Stood in front of your selection bins, plastic container in hand, it can be a real puzzle to work out where your waste needs to go to be recycled properly. In often neglected areas like the bathroom, it can be even harder to make sure your plastic waste isn’t ending up in landfill.
It isn’t surprising with so many symbols in use around the world, each meaning different things. As companies up their sustainability game and use more recycled and recyclable plastics, if things aren’t made clearer it is only likely to get more confusing.
We want to recycle but don’t know how
“Something like recycling might sound a little bit every day, it might not sound like an amazing ecological intervention but it is,” environmental journalist Lucy Siegle tells me.
Siegle specialises in encouraging people to make positive changes for the planet, even sorting through people’s bins pre-pandemic in the name of investigating our habits.
“L'Oreal Paris Elvive has done some research and really, that research confirms a couple of things for me and for many other people, I'm sure,” she says.
The cosmetics company’s recent survey showed that people are keen to do the right thing. They want to stop plastic pollution from littering their favourite natural beauty spots and for climate goals to be successful ”for their children's future, if not their own.”
But the results also found that we don’t always know what recycling symbols actually mean.
Of the people asked, nearly half said that they found the array of different logos confusing and that this confusion led them to recycle things that couldn’t be recycled. Only 37 per cent of people could correctly identify what the Mobius Loop meant, a symbol that has been in use for 50 years in the UK.
“As time has gone on, people have got more and more confused because there are lots of different schemes for recycling,” says Siegle, “and the logo has lost its impact.”
She adds that it is important for companies, like L’Oreal, to make things simple for us. In response to the findings, the company has redesigned its labels to dedicate a third of the text to recycling instructions.
“Sometimes it takes a big shift from a big brand to come in and say, we're one of the best selling products, we are going to use 100% recycled and recyclable material in our bottles ahead of our own targets,” says Siegle, “really cutting that impact and making it easy for customers to do that.”
How do we make recycling simple?
It’s not just the UK where sustainability symbols can be confusing.
Earlier this year a global survey was carried out by the United Nations Environment Programme (UNEP) and Consumers International looking into recycling labelling on plastic packaging. It found that only 17 per cent of labels gave us quality information to make informed decisions about recycling.
Experts gave a fifth of the recycling symbols they looked at worldwide a negative score in areas such as reliability, relevance, clarity, transparency, and accuracy. They said that the information being provided was leading to confusion and mistrust.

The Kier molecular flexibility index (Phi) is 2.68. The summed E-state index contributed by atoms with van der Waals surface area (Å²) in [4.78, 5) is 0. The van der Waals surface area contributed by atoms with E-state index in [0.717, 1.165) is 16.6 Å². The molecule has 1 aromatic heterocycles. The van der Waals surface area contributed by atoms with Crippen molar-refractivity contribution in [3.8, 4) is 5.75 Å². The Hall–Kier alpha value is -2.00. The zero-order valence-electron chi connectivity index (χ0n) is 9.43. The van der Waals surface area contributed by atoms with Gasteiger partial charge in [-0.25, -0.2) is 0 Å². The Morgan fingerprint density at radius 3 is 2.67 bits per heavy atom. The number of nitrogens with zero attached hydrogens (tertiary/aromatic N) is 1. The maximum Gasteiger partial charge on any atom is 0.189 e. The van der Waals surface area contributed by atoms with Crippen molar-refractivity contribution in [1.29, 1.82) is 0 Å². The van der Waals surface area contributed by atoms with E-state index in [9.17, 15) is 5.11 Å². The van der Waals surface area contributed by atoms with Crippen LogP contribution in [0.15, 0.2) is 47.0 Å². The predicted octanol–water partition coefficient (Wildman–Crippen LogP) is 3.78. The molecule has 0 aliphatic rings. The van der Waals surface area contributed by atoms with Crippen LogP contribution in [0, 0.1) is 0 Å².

The report’s authors came up with a number of recommendations for those that create policies around recycling and companies to use. Broadly, they said that definitions for things like biodegradability, compostability and recyclability had to be standardised to avoid confusion.
The experts also suggested that the ‘chasing arrows’ symbol, like that used in the Mobius Loop, should be limited to only communicating information about whether a product can actually be recycled.
Overall, the report called for more consistent, and clear global labelling systems to encourage people to reduce their waste and make a shift towards a circularity that is desperately needed. To tackle the scale of the crisis, the team of experts said, it has to be an approach that involves all stakeholders- from us as consumers, to companies and governments too.
Why is recycling important?
It is estimated that only 9 per cent of all plastic ever produced has been recycled. Making sure that the resources we have already extracted from the planet are used to their full potential is a key element of circularity that we are currently missing.
Siegle says that what we have now, a linear economy thinks of products and packaging as disposable. We take the resources, we make something from them and then eventually that becomes waste.
“That system is not compatible with the nature and climate targets that we know we need to achieve.”
We need to stop thinking of products and especially packaging as just waste and instead tap into materials can be reused. She tells me to imagine it like a little backpack being carried by that product with all of the resources that have gone into making it.
“When you think of a product, and it can be an everyday product, just think about all the embodied resources that went into making that product,” Siegle explains, “it has taken oil, often, if it's plastic, it has taken lots of different materials, it's taken energy, so carbon is embodied in that product.”
Making the process of recycling clearer and easier for the people buying these products means we can harness this underused resource.
“The chance to get some of that energy back and to recycle, regenerate that material into something else useful, is quite thrilling to me, actually,” Siegle laughs.
“Imagine the greatness of the opportunity, how much it increases, if you can turn a bottle into a bottle, so we can close that loop. And we can keep that going for as long as possible.”